Dog weights go up a lot with a very little increase in size, due to some very basic geometry.

First, let's consider the geometry of a Red Fox.  

The late Barry Jones,
 professional terrierman to the Cotswold Foxhounds in Andovers Ford, and a former Chairman and President of the Fell and Moorland Working Terrier Club, and the founding Chairman of the National Working Terrier Federation, spanned an average of 300 foxes a year and said "I have not encountered a fox which could not be spanned at 14 inches circumference."

A dog with a chest span of 14 inches, the same as that of a fox, has a chest that takes up 15.59 square inches of space.

A dog with a chest of 16 inches, however, is a dog that is taking up 20.37 square inches of space.

A dog with an 18 inch chest circumference is a dog that is taking up 25.78 square inches of space in the pipe.

And what about an AKC or JRTCA go-to-ground tunnel?  Those have an interiour space of 81 square inches!

This is just square area. Cubic area gives you even more impressive numbers.

For example, something that is one yard on each side (height, length, depth) is one cubic yard, but something that is 3 yards on each side is 27 cubic yards (3 by 3 by 3). The same thing happens with dogs; as height increases, so too does length and width, and these dimensions compound each other.

In the end, it is not weight or height that determines a terrier's ability to work so much as chest size -- and of course a strong dose of desire, a big dose of nose, and a willingness to use its voice.

No matter how much desire a dog has, however, it cannot overcome too large a chest size. Flexability has nothing to do with it except at the margins. Nothing is more plastic than water, and yet you still cannot put a half gallon of water in a pint bottle.

A den pipe is anywhere from 10 to 40 feet long -- far too long for a dog to excavate except, perhaps, at a few tight spots. A dog that is digging a lot to get to the quarry is bottling itself up by pushing dirt behind it, and is likely to reach his or her destination exhausted and oxygen depleted, without the room to properly maneuver to avoid the slashing teeth of the quarry. It is a disaster waiting to happen.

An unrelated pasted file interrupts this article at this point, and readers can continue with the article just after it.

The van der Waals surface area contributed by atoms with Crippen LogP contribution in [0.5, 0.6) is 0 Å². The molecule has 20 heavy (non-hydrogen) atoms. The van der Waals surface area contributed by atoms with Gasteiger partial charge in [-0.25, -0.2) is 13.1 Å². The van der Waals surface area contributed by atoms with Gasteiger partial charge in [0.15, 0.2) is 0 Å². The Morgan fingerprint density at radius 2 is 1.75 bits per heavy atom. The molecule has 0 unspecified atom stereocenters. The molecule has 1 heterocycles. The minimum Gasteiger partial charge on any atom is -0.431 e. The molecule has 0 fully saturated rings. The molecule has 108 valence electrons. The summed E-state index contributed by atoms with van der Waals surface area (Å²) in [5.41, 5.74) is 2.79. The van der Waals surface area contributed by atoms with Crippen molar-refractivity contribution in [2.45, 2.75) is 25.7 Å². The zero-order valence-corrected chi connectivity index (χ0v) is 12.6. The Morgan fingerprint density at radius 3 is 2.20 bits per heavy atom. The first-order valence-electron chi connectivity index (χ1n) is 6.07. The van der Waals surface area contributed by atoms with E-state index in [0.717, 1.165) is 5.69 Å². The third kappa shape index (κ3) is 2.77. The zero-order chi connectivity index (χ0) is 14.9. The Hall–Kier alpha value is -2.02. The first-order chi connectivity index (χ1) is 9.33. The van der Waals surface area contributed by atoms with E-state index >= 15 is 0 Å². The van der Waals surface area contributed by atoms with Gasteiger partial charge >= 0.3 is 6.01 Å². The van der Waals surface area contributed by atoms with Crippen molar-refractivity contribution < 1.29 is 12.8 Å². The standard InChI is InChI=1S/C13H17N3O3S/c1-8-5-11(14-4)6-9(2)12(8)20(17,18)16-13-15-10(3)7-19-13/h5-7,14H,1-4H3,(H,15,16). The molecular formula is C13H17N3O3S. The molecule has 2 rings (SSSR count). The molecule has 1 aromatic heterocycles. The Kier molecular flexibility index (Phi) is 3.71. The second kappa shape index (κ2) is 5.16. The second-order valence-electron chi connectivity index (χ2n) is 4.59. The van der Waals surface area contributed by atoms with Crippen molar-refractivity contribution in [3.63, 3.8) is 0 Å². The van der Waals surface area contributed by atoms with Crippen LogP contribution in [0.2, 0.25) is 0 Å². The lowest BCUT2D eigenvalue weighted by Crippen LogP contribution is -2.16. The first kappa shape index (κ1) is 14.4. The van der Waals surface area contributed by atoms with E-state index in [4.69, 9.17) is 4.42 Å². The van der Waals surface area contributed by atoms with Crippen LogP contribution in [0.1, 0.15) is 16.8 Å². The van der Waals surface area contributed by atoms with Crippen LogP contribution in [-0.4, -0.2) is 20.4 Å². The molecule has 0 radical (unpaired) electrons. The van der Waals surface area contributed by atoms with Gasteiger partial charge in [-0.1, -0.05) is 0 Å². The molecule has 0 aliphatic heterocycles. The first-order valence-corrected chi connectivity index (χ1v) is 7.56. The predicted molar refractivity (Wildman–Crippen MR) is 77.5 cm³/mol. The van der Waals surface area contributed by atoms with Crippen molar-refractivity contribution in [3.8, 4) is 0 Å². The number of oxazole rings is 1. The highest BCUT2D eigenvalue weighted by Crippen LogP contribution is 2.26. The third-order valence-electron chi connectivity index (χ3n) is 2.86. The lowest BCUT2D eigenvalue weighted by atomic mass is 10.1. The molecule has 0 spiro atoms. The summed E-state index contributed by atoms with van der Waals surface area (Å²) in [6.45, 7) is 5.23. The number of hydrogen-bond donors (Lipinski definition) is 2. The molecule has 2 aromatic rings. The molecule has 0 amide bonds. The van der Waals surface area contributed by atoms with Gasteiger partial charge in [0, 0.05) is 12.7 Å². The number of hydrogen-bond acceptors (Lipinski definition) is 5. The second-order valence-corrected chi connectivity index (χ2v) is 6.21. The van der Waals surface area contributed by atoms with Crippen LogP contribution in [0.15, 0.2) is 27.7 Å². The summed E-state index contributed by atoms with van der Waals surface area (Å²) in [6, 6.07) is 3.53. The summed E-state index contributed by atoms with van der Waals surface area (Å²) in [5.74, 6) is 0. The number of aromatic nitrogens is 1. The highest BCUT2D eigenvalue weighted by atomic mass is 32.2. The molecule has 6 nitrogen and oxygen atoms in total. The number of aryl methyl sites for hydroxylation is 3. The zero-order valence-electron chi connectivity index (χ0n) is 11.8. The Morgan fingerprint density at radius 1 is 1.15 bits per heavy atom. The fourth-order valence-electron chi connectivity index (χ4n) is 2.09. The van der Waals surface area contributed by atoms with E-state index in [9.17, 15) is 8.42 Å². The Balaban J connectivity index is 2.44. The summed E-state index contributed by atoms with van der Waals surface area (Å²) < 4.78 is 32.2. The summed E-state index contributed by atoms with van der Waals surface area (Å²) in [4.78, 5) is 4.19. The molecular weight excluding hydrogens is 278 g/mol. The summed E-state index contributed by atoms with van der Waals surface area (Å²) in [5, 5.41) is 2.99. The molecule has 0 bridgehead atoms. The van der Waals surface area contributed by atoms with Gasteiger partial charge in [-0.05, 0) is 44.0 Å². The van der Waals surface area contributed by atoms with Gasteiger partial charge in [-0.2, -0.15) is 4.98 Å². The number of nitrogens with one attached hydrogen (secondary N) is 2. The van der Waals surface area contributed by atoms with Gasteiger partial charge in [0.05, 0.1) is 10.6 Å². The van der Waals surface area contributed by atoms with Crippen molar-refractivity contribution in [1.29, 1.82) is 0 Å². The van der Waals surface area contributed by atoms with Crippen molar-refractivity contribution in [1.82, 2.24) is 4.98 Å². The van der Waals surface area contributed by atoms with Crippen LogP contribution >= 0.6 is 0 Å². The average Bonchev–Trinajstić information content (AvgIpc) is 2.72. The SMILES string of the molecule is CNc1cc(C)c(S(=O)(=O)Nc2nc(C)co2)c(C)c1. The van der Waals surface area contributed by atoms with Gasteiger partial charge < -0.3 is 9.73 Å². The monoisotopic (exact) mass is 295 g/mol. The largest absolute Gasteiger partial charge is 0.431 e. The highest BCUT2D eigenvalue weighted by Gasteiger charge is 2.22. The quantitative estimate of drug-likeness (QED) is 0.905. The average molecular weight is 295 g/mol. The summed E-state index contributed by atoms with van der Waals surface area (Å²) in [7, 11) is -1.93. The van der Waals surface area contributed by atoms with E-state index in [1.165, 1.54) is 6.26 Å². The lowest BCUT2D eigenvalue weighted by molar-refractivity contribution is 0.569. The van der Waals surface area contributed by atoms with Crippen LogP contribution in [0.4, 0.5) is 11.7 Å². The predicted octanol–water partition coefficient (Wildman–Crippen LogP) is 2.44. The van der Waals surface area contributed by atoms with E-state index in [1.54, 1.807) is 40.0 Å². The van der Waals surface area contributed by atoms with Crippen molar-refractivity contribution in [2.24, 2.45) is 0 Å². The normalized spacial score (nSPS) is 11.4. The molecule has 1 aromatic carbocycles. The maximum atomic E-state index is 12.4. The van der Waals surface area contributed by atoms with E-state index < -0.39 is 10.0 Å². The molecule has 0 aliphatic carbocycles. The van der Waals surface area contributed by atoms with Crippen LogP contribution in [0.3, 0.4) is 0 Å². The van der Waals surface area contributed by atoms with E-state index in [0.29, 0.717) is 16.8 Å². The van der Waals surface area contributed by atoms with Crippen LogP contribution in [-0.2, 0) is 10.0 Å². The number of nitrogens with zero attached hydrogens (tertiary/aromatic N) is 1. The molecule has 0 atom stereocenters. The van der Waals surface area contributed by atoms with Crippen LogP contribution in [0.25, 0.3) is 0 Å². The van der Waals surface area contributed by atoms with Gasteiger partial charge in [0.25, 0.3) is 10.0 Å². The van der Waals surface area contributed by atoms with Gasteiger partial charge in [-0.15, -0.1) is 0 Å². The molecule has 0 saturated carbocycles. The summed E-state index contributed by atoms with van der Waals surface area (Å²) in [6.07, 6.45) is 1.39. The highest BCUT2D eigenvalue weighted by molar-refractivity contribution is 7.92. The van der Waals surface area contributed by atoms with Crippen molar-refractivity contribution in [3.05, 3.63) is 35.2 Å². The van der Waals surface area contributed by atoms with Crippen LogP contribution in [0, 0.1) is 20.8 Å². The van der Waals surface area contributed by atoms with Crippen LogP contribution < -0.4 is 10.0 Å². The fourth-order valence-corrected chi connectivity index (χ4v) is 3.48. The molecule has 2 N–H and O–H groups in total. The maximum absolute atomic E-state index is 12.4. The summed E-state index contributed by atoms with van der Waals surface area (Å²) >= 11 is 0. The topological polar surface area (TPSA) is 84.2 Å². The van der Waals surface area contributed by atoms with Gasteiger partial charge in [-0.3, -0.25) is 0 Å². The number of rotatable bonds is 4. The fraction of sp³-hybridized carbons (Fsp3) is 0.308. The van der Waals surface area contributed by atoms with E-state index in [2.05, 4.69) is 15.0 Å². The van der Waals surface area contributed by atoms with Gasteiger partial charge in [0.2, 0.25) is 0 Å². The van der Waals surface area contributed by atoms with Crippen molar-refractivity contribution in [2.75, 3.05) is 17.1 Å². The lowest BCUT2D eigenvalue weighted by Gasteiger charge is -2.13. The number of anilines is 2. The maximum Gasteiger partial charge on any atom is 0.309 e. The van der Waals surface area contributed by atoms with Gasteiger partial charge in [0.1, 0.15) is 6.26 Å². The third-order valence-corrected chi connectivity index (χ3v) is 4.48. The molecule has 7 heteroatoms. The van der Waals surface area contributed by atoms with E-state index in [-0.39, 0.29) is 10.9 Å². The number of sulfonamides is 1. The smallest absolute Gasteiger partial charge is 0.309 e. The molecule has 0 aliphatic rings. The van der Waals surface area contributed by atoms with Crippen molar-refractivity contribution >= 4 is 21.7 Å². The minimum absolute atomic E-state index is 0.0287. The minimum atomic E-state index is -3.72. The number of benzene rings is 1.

The bottom line:  Few dogs are too little or too smart to work, but many are too large and too dumb.

Monday, August 14, 2017

This Land Is Your Land

This land is your land. Don't let Ryan Zinke and the Trump Administration sell it or degrade it.

Nothing Uglier Than Racism and Failure

Treason, racism, and insurrection stain this nation again.

It's time for the Civil War monuments and statues to come down.

It's time to rename the schools and the roads for real Americans who believe in E Pluribus Unum.

This is not about "history."  

In Germany, there are no Hitler statues, and no one flies the swastika.

In Italy there are no statues to Mussolini and they do not fly a fascist flag.

Only in America do we put up statues to traitors who lost a war whose sole purpose was to maintain the slavery of its own populace -- a slavery every bit as pernicious and horrible as what the Nazis and Italians did to their populations in Germany and Italy.

If it's an identity that young people seek, I would suggest celebrating 300 years of music, food, and art rather than four years of failed insurrection to preserve slavery and the subjugation of other Americans in a brutal system of segregation and apartheid.

Celebrate the Delta Blues, the Memphis Blues, North Carolina barbecue, and Virginia Blue grass.

Celebrate good dogs and fast horses. Celebrate wild lands and wildlife. Celebrate anything but sedition, secession, slavery, racism, and brutality.

Why does this even need to be said?

Sunday, August 13, 2017

At the Monocacy Aqueduct

A smudge on the lens, but a good day out with my mother and my son nonetheless.

Because the place we intended to visit was unexpectedly closed, we took a detour to the Monocacy Aqueduct where the dogs could stretch out and noodle around a little.

Construction of the Monocacy Aqueduct began in 1829 and was completed four years later. Three separate contractors labored on the immense stone structure, which was constructed for $127,900. The plan for the Monocacy Aqueduct, often referred to as C&O Canal Aqueduct No. 2, was for a stone masonry structure with a waterway of 19 feet at the bottom and 20 feet at the top. The towpath parapet wall is 8 feet wide and the upstream wall is 6 feet wide. Benjamin Wright drew the plans with 6 piers, 2 abutments and 7 arches, each with a span of 54 feet. The piers are 10 feet thick with pilaster at each end. The aqueduct is 516 feet in length. Much of the building material was large granite stone blocks quarried at the base of nearby Sugarloaf Mountain.